Identifying the impacts of human capital on carbon emissions in Pakistan

Identifying the impacts of human capital on carbon emissions in Pakistan At present, carbon emissions reduction is a very important challenge all over the world. Improvement of human capital helps to reduce carbon emissions. This paper studies the long- and short-term effects of human capital on carbon emissions in Pakistan from 1971 to 2014. We employ an autoregressive distributed lag model and the vector error correction model to analyze the co-integration and direction of causalities between human capital and carbon emissions, respectively. Results show that a significant long-term relationship exists between human capital and carbon emissions. Improvement of human capital will reduce carbon emissions without decreasing economic growth. Granger causality test results describe the bidirectional causality that exists between human capital and carbon emissions in the long term and no causality in the short term. Human capital and economic growth have feedback effects in the long term and no effect in the short term. The results of this study show that improvement in human capital through education will help carbon emissions reduction in the long term. This study will help policymakers devise a comprehensive strategy to reduce carbon emissions through improvement of human capital. http://www.deepdyve.com/assets/images/DeepDyve-Logo-lg.png Journal of Cleaner Production Elsevier

Identifying the impacts of human capital on carbon emissions in Pakistan

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Publisher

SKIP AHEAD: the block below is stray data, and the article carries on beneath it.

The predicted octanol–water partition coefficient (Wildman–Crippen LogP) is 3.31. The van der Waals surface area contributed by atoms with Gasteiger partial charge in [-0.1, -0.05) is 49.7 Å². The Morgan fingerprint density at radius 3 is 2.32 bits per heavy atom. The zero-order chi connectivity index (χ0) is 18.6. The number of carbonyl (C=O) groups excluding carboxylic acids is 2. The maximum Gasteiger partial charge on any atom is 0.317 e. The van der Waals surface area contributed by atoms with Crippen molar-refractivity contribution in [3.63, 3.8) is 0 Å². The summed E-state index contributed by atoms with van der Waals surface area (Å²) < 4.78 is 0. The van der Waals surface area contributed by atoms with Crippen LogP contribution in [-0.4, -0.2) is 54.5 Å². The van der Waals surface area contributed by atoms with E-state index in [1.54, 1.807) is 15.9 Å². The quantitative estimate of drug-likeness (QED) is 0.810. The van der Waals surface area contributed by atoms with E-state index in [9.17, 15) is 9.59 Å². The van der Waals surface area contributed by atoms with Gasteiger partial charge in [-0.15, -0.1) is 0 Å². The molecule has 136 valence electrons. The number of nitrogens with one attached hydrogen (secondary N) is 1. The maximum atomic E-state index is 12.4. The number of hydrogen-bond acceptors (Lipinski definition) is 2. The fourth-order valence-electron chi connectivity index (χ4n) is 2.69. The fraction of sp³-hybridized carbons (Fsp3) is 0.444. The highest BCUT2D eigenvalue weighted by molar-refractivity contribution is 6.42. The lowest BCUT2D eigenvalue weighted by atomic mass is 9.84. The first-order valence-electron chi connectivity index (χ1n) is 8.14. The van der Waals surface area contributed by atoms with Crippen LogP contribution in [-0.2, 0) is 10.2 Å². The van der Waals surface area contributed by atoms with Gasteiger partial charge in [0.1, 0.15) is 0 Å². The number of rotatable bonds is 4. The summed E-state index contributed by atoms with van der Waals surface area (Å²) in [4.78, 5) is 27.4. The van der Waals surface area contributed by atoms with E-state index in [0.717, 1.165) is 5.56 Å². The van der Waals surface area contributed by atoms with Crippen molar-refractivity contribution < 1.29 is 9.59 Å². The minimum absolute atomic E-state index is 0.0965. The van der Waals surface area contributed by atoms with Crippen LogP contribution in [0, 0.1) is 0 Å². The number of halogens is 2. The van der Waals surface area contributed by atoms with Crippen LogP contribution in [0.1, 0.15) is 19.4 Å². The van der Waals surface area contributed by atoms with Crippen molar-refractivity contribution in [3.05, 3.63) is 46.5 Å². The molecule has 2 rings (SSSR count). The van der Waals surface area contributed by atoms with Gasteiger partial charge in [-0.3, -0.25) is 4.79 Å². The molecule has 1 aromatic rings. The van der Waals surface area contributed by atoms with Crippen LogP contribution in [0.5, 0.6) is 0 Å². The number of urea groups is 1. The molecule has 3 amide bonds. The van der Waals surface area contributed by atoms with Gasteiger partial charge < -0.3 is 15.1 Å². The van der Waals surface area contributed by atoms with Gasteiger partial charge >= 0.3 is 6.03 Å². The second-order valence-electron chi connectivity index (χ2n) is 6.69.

Elsevier
Copyright
Copyright © 2018 Elsevier Ltd
ISSN
0959-6526
D.O.I.
10.1016/j.jclepro.2018.02.008
Publisher site
See Article on Publisher Site

Abstract

At present, carbon emissions reduction is a very important challenge all over the world. Improvement of human capital helps to reduce carbon emissions. This paper studies the long- and short-term effects of human capital on carbon emissions in Pakistan from 1971 to 2014. We employ an autoregressive distributed lag model and the vector error correction model to analyze the co-integration and direction of causalities between human capital and carbon emissions, respectively. Results show that a significant long-term relationship exists between human capital and carbon emissions. Improvement of human capital will reduce carbon emissions without decreasing economic growth. Granger causality test results describe the bidirectional causality that exists between human capital and carbon emissions in the long term and no causality in the short term. Human capital and economic growth have feedback effects in the long term and no effect in the short term. The results of this study show that improvement in human capital through education will help carbon emissions reduction in the long term. This study will help policymakers devise a comprehensive strategy to reduce carbon emissions through improvement of human capital.

Journal

Journal of Cleaner ProductionElsevier

Published: May 10, 2018

References

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